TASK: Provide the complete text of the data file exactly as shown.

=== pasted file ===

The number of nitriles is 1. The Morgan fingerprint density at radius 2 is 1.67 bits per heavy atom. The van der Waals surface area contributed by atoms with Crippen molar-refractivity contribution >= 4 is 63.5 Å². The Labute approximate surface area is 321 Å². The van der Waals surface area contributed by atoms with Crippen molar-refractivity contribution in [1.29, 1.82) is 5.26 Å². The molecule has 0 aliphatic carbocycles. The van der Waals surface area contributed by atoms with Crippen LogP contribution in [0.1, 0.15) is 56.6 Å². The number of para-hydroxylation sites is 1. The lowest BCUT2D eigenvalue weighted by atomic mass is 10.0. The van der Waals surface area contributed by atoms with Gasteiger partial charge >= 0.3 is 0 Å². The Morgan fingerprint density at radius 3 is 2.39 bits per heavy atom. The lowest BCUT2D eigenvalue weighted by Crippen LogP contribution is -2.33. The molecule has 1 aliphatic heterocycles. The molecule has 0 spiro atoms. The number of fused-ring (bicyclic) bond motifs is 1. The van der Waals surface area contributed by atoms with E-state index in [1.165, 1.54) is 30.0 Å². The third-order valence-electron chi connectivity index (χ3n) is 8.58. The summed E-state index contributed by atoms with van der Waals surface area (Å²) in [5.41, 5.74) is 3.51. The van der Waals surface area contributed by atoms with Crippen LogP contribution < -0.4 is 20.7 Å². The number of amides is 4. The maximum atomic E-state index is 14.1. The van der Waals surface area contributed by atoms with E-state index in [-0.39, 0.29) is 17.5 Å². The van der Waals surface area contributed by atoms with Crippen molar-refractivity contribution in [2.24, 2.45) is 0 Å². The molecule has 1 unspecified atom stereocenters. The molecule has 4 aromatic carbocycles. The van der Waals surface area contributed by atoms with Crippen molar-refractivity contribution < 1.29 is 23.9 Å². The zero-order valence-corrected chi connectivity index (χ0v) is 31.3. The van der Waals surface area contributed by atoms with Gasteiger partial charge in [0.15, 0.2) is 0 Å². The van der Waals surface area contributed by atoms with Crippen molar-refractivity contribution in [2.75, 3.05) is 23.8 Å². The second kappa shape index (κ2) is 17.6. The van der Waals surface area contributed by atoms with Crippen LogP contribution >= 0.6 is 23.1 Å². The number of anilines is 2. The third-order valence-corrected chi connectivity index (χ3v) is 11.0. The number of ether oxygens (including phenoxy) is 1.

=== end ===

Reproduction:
The number of nitriles is 1. The Morgan fingerprint density at radius 2 is 1.67 bits per heavy atom. The van der Waals surface area contributed by atoms with Crippen molar-refractivity contribution >= 4 is 63.5 Å². The Labute approximate surface area is 321 Å². The van der Waals surface area contributed by atoms with Crippen molar-refractivity contribution in [1.29, 1.82) is 5.26 Å². The molecule has 0 aliphatic carbocycles. The van der Waals surface area contributed by atoms with Crippen LogP contribution in [0.1, 0.15) is 56.6 Å². The number of para-hydroxylation sites is 1. The lowest BCUT2D eigenvalue weighted by atomic mass is 10.0. The van der Waals surface area contributed by atoms with Gasteiger partial charge >= 0.3 is 0 Å². The Morgan fingerprint density at radius 3 is 2.39 bits per heavy atom. The lowest BCUT2D eigenvalue weighted by Crippen LogP contribution is -2.33. The molecule has 1 aliphatic heterocycles. The molecule has 0 spiro atoms. The number of fused-ring (bicyclic) bond motifs is 1. The van der Waals surface area contributed by atoms with E-state index in [1.165, 1.54) is 30.0 Å². The third-order valence-electron chi connectivity index (χ3n) is 8.58. The summed E-state index contributed by atoms with van der Waals surface area (Å²) in [5.41, 5.74) is 3.51. The van der Waals surface area contributed by atoms with Crippen LogP contribution < -0.4 is 20.7 Å². The number of amides is 4. The maximum atomic E-state index is 14.1. The van der Waals surface area contributed by atoms with E-state index in [-0.39, 0.29) is 17.5 Å². The van der Waals surface area contributed by atoms with Crippen molar-refractivity contribution in [2.24, 2.45) is 0 Å². The molecule has 1 unspecified atom stereocenters. The molecule has 4 aromatic carbocycles. The van der Waals surface area contributed by atoms with Crippen molar-refractivity contribution < 1.29 is 23.9 Å². The zero-order valence-corrected chi connectivity index (χ0v) is 31.3. The van der Waals surface area contributed by atoms with Gasteiger partial charge in [0.15, 0.2) is 0 Å². The van der Waals surface area contributed by atoms with Crippen molar-refractivity contribution in [2.75, 3.05) is 23.8 Å². The second kappa shape index (κ2) is 17.6. The van der Waals surface area contributed by atoms with Crippen LogP contribution >= 0.6 is 23.1 Å². The number of anilines is 2. The third-order valence-corrected chi connectivity index (χ3v) is 11.0. The number of ether oxygens (including phenoxy) is 1.